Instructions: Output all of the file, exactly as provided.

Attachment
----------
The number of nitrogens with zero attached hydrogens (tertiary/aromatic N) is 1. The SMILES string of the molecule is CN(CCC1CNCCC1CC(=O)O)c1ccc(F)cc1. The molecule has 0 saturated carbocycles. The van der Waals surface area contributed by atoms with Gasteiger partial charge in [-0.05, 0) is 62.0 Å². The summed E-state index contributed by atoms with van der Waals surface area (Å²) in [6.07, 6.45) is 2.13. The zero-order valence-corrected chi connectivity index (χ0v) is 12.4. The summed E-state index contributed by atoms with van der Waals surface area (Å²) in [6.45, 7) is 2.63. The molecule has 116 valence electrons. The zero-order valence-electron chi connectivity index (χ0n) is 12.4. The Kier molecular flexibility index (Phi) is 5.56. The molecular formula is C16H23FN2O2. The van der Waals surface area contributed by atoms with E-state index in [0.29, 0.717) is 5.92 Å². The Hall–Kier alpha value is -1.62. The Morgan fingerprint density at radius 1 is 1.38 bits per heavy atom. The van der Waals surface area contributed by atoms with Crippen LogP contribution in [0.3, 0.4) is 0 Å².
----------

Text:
The number of nitrogens with zero attached hydrogens (tertiary/aromatic N) is 1. The SMILES string of the molecule is CN(CCC1CNCCC1CC(=O)O)c1ccc(F)cc1. The molecule has 0 saturated carbocycles. The van der Waals surface area contributed by atoms with Gasteiger partial charge in [-0.05, 0) is 62.0 Å². The summed E-state index contributed by atoms with van der Waals surface area (Å²) in [6.07, 6.45) is 2.13. The zero-order valence-corrected chi connectivity index (χ0v) is 12.4. The summed E-state index contributed by atoms with van der Waals surface area (Å²) in [6.45, 7) is 2.63. The molecule has 116 valence electrons. The zero-order valence-electron chi connectivity index (χ0n) is 12.4. The Kier molecular flexibility index (Phi) is 5.56. The molecular formula is C16H23FN2O2. The van der Waals surface area contributed by atoms with E-state index in [0.29, 0.717) is 5.92 Å². The Hall–Kier alpha value is -1.62. The Morgan fingerprint density at radius 1 is 1.38 bits per heavy atom. The van der Waals surface area contributed by atoms with Crippen LogP contribution in [0.3, 0.4) is 0 Å².